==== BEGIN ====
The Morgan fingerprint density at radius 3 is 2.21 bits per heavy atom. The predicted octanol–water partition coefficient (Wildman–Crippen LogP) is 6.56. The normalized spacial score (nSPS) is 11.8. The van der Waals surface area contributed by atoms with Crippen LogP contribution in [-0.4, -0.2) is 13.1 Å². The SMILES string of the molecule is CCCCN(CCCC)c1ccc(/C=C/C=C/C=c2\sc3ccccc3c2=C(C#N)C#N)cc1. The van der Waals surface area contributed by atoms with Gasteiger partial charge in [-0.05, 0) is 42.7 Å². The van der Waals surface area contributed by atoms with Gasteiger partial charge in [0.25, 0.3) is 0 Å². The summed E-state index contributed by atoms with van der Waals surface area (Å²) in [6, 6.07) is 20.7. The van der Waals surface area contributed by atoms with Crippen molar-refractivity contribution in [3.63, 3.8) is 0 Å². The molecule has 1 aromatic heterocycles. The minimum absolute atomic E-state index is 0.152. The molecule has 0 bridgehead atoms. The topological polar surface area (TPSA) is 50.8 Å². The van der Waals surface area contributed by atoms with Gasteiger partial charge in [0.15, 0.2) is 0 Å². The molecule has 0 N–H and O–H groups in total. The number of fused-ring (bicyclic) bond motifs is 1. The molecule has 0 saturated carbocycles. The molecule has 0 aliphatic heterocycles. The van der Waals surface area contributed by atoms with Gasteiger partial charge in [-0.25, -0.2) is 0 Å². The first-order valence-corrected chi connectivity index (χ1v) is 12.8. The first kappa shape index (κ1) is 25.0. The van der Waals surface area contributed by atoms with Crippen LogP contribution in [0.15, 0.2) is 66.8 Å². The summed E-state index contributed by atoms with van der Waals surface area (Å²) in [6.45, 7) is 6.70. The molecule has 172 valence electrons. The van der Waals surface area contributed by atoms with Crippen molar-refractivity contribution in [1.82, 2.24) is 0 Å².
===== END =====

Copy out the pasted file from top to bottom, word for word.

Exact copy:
The Morgan fingerprint density at radius 3 is 2.21 bits per heavy atom. The predicted octanol–water partition coefficient (Wildman–Crippen LogP) is 6.56. The normalized spacial score (nSPS) is 11.8. The van der Waals surface area contributed by atoms with Crippen LogP contribution in [-0.4, -0.2) is 13.1 Å². The SMILES string of the molecule is CCCCN(CCCC)c1ccc(/C=C/C=C/C=c2\sc3ccccc3c2=C(C#N)C#N)cc1. The van der Waals surface area contributed by atoms with Gasteiger partial charge in [-0.05, 0) is 42.7 Å². The van der Waals surface area contributed by atoms with Gasteiger partial charge in [0.25, 0.3) is 0 Å². The summed E-state index contributed by atoms with van der Waals surface area (Å²) in [6, 6.07) is 20.7. The van der Waals surface area contributed by atoms with Crippen molar-refractivity contribution in [3.63, 3.8) is 0 Å². The molecule has 1 aromatic heterocycles. The minimum absolute atomic E-state index is 0.152. The molecule has 0 bridgehead atoms. The topological polar surface area (TPSA) is 50.8 Å². The van der Waals surface area contributed by atoms with Gasteiger partial charge in [0.15, 0.2) is 0 Å². The molecule has 0 N–H and O–H groups in total. The number of fused-ring (bicyclic) bond motifs is 1. The molecule has 0 saturated carbocycles. The molecule has 0 aliphatic heterocycles. The van der Waals surface area contributed by atoms with Gasteiger partial charge in [-0.25, -0.2) is 0 Å². The first-order valence-corrected chi connectivity index (χ1v) is 12.8. The first kappa shape index (κ1) is 25.0. The van der Waals surface area contributed by atoms with Crippen LogP contribution in [0.15, 0.2) is 66.8 Å². The summed E-state index contributed by atoms with van der Waals surface area (Å²) in [6.45, 7) is 6.70. The molecule has 172 valence electrons. The van der Waals surface area contributed by atoms with Crippen molar-refractivity contribution in [1.82, 2.24) is 0 Å².